Bollmus, Reinhard. Das Amt Rosenberg und seine Gegner. Studien zum Machtkampf im nationalsozialistischen Herrschaftssystem. Mit einem bibl. Essay von Stephan Lehnstaedt. [Studien zur Zeitgeschichte, Band 1.] Oldenbourg, München 2006. 375 pp. € 49.80.
This is the second edition of a seminal study on the Amt Rosenberg, the Nazi agency headed by the chief NSDAP ideologue Alfred Rosenberg, and the power struggles with other parts of the Nazi hierarchy. The first edition was published back in 1969. This edition features a twelve-page bibliographical essay by Stephan Lehnstaedt, covering the extensive historical research conducted on this and related subjects since the publication of the first edition. In his afterword to this second edition, the author advocates a more balanced view of the Nazi past of his teacher, Werner Conze.
Brogi, Roberto. La socialdemocrazia tedesca e la questione delle riparazioni (1918-1924). [Studi e ricerche, 17.] Dipartimento di Scienze Storiche, Giuridiche, Politiche e Sociali, Siena 2006. 132 pp.
This study is about the German social-democratic attitude toward reparations payments following World War I. As a consequence of the domestic problems, the SPD paid little attention to foreign policy. The social-democratic press, however, addressed the reparations payments extensively. The author has therefore based his work primarily on a broad range of press organs. Additional sources included German state archives and, as far as the Socialist International is concerned, the published sources on the Second International (1918-1919) and the archives of the Sozialistische Arbeiter-Internationale/ Labour and Socialist International (SAI/LSI), kept at the IISH.
Dietze, Carola. Nachgeholtes Leben. Helmuth Plessner 1892-1985. Wallstein Verlag, Göttingen 2006. 622 pp. € 45.00.
This is a biography of the German philosopher Helmuth Plessner (1892-1985), who during the Weimar Era was one of the founders of philosophical anthropology. As a moderate, Plessner rejected radical views from the extreme right and the left alike. After 1933, he was forced to emigrate to the Netherlands, where he accepted a chair in philosophy at the University of Groningen. In 1951, he returned to Germany, as a professor in Göttingen. In her biography, Dr Dietze analyses the impact of emigration and remigration on Plessner's work and ideas.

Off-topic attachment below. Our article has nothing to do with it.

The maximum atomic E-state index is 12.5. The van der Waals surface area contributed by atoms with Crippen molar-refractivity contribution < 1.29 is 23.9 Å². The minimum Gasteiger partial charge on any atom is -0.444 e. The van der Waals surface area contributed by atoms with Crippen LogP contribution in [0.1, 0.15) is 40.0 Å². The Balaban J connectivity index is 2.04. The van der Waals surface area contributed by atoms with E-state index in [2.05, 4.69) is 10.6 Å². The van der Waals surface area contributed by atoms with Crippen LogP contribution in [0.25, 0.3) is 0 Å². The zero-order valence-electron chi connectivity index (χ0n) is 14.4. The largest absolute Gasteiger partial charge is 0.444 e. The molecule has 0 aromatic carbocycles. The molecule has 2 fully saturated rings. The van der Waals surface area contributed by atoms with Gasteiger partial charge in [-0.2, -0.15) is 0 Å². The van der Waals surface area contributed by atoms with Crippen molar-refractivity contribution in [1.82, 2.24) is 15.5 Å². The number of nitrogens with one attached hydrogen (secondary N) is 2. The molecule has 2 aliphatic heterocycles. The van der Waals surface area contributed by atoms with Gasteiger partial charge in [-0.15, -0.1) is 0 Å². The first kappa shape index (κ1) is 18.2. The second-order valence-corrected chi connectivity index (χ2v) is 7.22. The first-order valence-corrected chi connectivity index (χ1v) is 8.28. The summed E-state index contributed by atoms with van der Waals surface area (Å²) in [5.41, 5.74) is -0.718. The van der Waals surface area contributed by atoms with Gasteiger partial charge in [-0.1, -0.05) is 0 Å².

Gruner, Wolf. Jewish Forced Labor Under the Nazis. Economic Needs and Racial Aims, 1938-1944. Cambridge University Press, Cambridge [etc.] 2006. xxiv, 322 pp. Ill. Maps. £40.00; $75.00.
In this study of Jewish forced labour under the Nazis in Germany, Austria, the Protectorate of Bohemia and Moravia and Poland from late 1938 until the end of the war, Professor Gruner aims to refute the commonly accepted view that Jewish forced labour was organized only by the SS and was only an intermediate step on the way to the destruction of the Jews in Europe. He shows that from the end of 1938 onward, in Germany and annexed Austria and later in other German-occupied territories, compulsory labour for Jews was introduced under the aegis of the labour administration (i.e. civil administration) for predominantly economic reasons.
Handlungsspielräume von Frauen um 1800. Hrsg. von Julia Frindte [und] Siegrid Westphal. [Ereignis Weimar - Jena. Kultur um 1800. Ästhetische Forschungen, Band 10.] Universitätsverlag Winter, Heidelberg 2005. vi, 453 pp. Ill. £58.00.
Revolving around the "Handlungsspielraum" (operating margin) concept, the 23 contributions to this volume, based on papers presented at a colloquium with the same title organized in June 2003 in Weimar, explore the leeway available to women for various autonomous social, economic and cultural activities. Included are essays on women in the literary societies; midwifery and delivery assistance; the position of married women before the law; female entrepreneurs and merchants; and on the growing prominence of women in the theatre.
Rerrich, Maria S. Die ganze Welt zu Hause. Cosmobile Putzfrauen in privaten Haushalten. Hamburger Edition, Hamburg 2006. 167 pp. Ill. € 16.00.
Based on interviews with a number of foreign women active as domestic servants, this study explores the everyday conditions under which increasing numbers of women from all over the world, but especially from low-income countries, work in German households, often illegally. Professor Rerrich aims to reveal the dependent position of these women in their lives and work, leading to a new form of inequality, and also shows how this phenomenon has been obscured through the perpetuation of a male-dominated division of labour.
"Schlagen gut ein und leisten Befriedigendes". Zwangsarbeiterinnen und Zwangsarbeiter in Bonn 1940-1945. Hrsg. von Dittmar Dahlmann, Albert Kotowski, Norbert Schlossmacher [u.a.], mit Beiträgen von Jolante Altman-Radwanska, Julia Hildt, Britta Lenz [u.a.]. [Veröffentlichungen des Stadtarchivs Bonn, Band 65.] Stadt Bonn, Bonn 2006. 300 pp. Ill. € 19.00.
Since 1999, when the Foundation "Remembrance, Responsibility and Future" was launched, a wealth of local histories has been published about forced labour during World War II. The eight contributions to this collection deal with, for example, forced labour in the war economy in the city of Bonn. Contributions examine living and working conditions of forced labourers from Russia, Ukraine, Belorussia, Poland, West European countries and Italy and housing accommodations for forced labourers. One contribution discusses the use of local medical insurance company files as a source for historical research on forced labourers.
"Schwabinger Krawalle". Protest, Polizei und Öffentlichkeit zu Beginn der 60er Jahre. Hrsg. v. Gerhard Fürmetz, Gerhard. [Schriften, Band 6.] Klartext Verlag, Essen 2006. 254 pp. Ill. € 22.90.